During his walk with Salemtown residents last night, Mayor Bill Purcell iterated past news that the Metro Action Commission would be moving out of Salemtown. He also divulged that a new HeadStart Building is slated to be built behind the old Fehr School Building currently housing both. He told the group that while the next Mayor would determine the fate of the school building, he would like to see it sold to a private developer for condos.
The news that MAC would be moving to another building was good for all us insofar as we would no longer have to deal with the traffic jams and the resulting trash that MAC patrons tended to dump out of their cars and onto our streets and properties.
However, not all of us are happy with the idea of selling an old school building to private developers. I am starting to see splits emerging in our community over the future of this neighborhood. That split has to do with lifestyle vs. children : the empty nesters (whether they have had children or not) do not seem too jazzed by the idea of a neighborhood school; those of us with children cannot think of anything that would be more important for this neighborhood's development.
This is what I see. On the one side, are those who believe that Salemtown should be a lifestyle-hip neighborhood without respect to families. On the other side, are those of us who believe that families and hipness can fit together; in fact, diversity demands that they live together. And in many ways, they come together in places like East Nashville. So, why not North Nashville, too?
I don't have to strain to imagine the eyes of my empty nest neighbors either glazing over or rolling back in a "there-Mike-goes-again" expression of disinterest, because I witness it more and more whenever I try to talk to them about generational diversity. But I do want to make one thing perfectly clear to everyone else who says that they are concerned about the neighborhood: I will not be supporting any efforts for or against zoning changes or appeals if my neighbors do not support the idea the Fehr School should not be sold to private interests.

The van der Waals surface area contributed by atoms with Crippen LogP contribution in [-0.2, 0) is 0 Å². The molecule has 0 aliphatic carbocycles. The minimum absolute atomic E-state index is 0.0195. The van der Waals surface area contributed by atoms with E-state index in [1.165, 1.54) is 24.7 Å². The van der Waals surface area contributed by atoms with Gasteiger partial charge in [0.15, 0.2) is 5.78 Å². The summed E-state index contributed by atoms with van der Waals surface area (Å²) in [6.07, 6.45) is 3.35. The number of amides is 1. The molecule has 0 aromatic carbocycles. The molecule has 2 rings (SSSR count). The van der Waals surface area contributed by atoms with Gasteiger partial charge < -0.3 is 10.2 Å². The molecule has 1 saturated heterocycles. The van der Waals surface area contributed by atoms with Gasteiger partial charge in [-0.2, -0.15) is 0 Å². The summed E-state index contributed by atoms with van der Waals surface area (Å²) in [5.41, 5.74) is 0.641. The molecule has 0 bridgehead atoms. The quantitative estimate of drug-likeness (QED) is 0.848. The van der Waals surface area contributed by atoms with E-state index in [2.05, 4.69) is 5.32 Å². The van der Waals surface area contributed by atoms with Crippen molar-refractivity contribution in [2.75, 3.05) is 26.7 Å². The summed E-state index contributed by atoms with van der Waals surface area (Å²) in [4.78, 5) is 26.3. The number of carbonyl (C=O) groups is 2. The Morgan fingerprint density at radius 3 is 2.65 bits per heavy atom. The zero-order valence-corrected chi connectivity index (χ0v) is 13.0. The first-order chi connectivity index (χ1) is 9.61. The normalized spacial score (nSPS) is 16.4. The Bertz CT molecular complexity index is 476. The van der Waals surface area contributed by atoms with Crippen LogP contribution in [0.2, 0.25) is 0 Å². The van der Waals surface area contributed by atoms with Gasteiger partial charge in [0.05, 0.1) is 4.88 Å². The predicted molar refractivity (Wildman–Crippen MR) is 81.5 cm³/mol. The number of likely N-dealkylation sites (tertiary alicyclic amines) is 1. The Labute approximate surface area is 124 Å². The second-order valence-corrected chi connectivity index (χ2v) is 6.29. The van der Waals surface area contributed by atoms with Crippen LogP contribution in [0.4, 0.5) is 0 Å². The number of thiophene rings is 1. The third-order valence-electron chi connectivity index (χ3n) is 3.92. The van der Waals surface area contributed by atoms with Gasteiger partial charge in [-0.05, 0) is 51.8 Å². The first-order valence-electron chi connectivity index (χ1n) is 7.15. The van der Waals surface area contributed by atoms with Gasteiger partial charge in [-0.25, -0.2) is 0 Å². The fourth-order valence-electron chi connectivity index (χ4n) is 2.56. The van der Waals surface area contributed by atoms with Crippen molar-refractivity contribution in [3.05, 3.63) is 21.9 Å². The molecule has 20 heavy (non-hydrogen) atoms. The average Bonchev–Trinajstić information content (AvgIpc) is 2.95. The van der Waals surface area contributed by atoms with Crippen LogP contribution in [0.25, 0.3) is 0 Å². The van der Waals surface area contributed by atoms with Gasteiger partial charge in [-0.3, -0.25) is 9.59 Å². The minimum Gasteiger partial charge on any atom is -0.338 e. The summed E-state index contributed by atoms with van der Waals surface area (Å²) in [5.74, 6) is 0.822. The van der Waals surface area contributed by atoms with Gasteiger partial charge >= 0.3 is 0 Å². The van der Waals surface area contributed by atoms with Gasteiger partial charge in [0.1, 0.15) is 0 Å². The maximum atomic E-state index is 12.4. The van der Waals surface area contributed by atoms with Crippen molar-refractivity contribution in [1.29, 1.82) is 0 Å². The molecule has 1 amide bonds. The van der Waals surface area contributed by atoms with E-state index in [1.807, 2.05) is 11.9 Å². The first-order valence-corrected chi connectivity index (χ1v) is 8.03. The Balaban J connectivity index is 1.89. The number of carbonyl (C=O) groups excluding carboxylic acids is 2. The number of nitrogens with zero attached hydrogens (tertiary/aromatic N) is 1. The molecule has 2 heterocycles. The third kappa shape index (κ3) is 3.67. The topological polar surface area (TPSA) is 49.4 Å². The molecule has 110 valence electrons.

The logic is clear to me: converting that building to lofts is no different than the duplexification that we are fighting now, and I will lose all my interest in fighting these battles on behalf of quality long-term development if we lose the opportunity to locate a quality public school within walking distance of North End neighborhoods, and if Nashville reliquishes this community resource to money-hungry private interests. Selling Fehr is the same to me as chopping up, cul-de-sacking, and gating Morgan Park and then selling the subdivisions off to trendy little haute couture developers.
At some point in the future, the empty nester eyes will stop glazing and rolling and they will look my way for support on a zoning or overlay issue. They will do so not because I'm so special, but because they are going to need all the help that they can get to make these things happen. Whether they get my support depends on how committed they to fight for the pet project of families with children in Salemtown, families with children everywhere: good, accessible schools.
That's my gauntlet, Salemtown. And I'm throwing it down. I am fully prepared to lose and to leave for the sake of my children. It is the kind of sacrifice and loss that parents grasp.
Some causes are fought on principle; others are fought as favors are called in and as certain conditions are met. So, just so we are clear: I will be growing less and less willing to support the causes--no matter how noble--of empty nesters unless they are willing to support mine, too.
Let the eyes glaze and roll, but let the mind be clear: the vision for our neighborhood should be broad and inclusive, not myopic and unreciprocal. That can only happen when there is mutual back-scratching going on, and I have told you where I itch.